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There has been a lot of development towards improving TRIM integration for OS's but I am in need of a solution to SSD integrated TRIM.

I've looked through pages of SSD's on newegg.com and some mention "TRIM support", others "OS TRIM", and some don't mention TRIM at all.

I plan to use the SSD in a PS3 which would offer no form of OS based TRIM support so I've been looking for one that supports it via firmware (self-maintained) or doesn't need that maintenance done. I haven't been able to find one that explicitly mentioned self-maintained in the details so the answer to that must be hidden elsewhere perhaps in the technology?

With that in mind, what level of technology do I require for my application? The goal is to have the least level of degradation with no OS TRIM support required. Is there a niche for this? I would think that would be the the desirable direction eventually.

From: http://www.hardcoreware.net/ssd-on-ps3-performance-guide/

Some drives, such as the Kingston V100 series, have their own firmware-based TRIM-like functionality. This is independent of the OS, so it would not require manual garbage collection.

There are only V300 series available (at least on newegg) and they mention nothing about TRIM.

Also related (http://www.tomshardware.com/forum/289314-32-trim-important):

The reason that the SSD cannot send itself the TRIM command is that the TRIM command requires proper understanding of the file system and which logical blocks are actually free as opposed to which have useful data on them. It is technically possible for SSD controller manufacturers to create an SSD controller with full knowledge of the NTFS, HFS+, EXT2+ file systems but this is unnecessary when there's already a computer attached to it that's going to be doing all the same work already just to perform routine filesystem maintenance.

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Do SSDs need OS support? I'm pretty sure all SSDs work with e.g. Windows XP, which has no TRIM support... –  Mehrdad Feb 22 '13 at 17:17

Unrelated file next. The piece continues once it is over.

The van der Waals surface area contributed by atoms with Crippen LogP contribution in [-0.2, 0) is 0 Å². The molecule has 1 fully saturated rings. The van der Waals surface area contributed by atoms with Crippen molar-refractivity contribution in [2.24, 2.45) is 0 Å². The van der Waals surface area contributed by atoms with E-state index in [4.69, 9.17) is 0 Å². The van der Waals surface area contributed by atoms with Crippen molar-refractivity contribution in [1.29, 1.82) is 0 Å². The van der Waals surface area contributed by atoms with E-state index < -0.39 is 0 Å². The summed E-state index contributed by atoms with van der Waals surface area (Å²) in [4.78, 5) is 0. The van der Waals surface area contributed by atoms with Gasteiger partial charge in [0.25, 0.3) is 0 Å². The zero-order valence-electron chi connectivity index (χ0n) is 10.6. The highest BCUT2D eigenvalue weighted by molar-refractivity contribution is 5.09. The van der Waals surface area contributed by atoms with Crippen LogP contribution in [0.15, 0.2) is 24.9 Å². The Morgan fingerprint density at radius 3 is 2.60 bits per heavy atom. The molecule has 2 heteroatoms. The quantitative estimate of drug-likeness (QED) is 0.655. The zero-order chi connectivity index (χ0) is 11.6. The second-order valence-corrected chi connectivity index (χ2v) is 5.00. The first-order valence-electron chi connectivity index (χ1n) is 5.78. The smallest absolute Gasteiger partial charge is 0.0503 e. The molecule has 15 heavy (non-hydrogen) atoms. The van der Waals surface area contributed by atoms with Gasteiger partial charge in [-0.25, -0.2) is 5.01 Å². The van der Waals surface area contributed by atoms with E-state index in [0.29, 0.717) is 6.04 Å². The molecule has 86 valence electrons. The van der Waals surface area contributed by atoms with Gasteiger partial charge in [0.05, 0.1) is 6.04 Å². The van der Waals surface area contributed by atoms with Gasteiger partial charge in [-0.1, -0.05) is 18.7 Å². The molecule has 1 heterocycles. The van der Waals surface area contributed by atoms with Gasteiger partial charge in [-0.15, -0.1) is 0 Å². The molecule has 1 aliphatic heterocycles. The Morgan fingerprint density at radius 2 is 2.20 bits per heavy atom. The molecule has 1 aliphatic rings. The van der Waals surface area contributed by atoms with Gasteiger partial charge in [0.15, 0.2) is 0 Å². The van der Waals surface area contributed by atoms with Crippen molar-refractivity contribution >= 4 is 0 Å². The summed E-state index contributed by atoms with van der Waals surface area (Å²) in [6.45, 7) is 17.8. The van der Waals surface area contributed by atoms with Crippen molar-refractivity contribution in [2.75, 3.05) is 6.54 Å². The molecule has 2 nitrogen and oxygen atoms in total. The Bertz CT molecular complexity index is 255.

From what I understand they don't require it but it greatly improves SSD life and function. (bit-tech.net/hardware/storage/2010/02/04/…) - I rephrased the question. –  Enigma Feb 22 '13 at 17:25
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This older question of mine dealt with a similar problem. Back then, it was simply called "garbage collection". Maybe the links there can help you. –  Daniel Beck Feb 22 '13 at 17:30
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@Enigma: TRIM only affects write performance. It won't affect SSD life. –  David Schwartz Feb 22 '13 at 17:35
    
That is nevertheless degradation that I'd like to have prevented or minimized as much as possible. I wouldn't be able to take it out and run TRIM commands via an OS since the drive is entirely encrypted. –  Enigma Feb 22 '13 at 17:41

1 Answer 1

up vote 3 down vote accepted

TRIM is actually a function of the IO scheduler which is why Windows was pretty much alone in not supporting TRIM (the IO scheduler is not selectable/configurable in MS OSs). No consumer level SSD is available that issues TRIM commands in firmware. There are a couple designed for enterprise RAID configurations that do so, but are priced well over $1000 each. You are much better off choosing an SSD that has very aggressive garbage collection. Ones I know:

  • All SSDs based on the Intel G2 on-disk controller
  • Kingston Drives in the V100+ and V300+ series (not V100, V300, or V330)

There are probably others, but I don't know of any by name. You may be better off with an alternative option:

  1. Hack your PS3. There are modified PS3 OS's available that include TRIM support.
  2. Go Hybrid. This is probably the best option. All hybrid drives perform wear leveling and cell clearing in firmware. It's not quite as fast as SSD, but performance will not degrade. The caching algorithms are particularly well suited to PS3 use.
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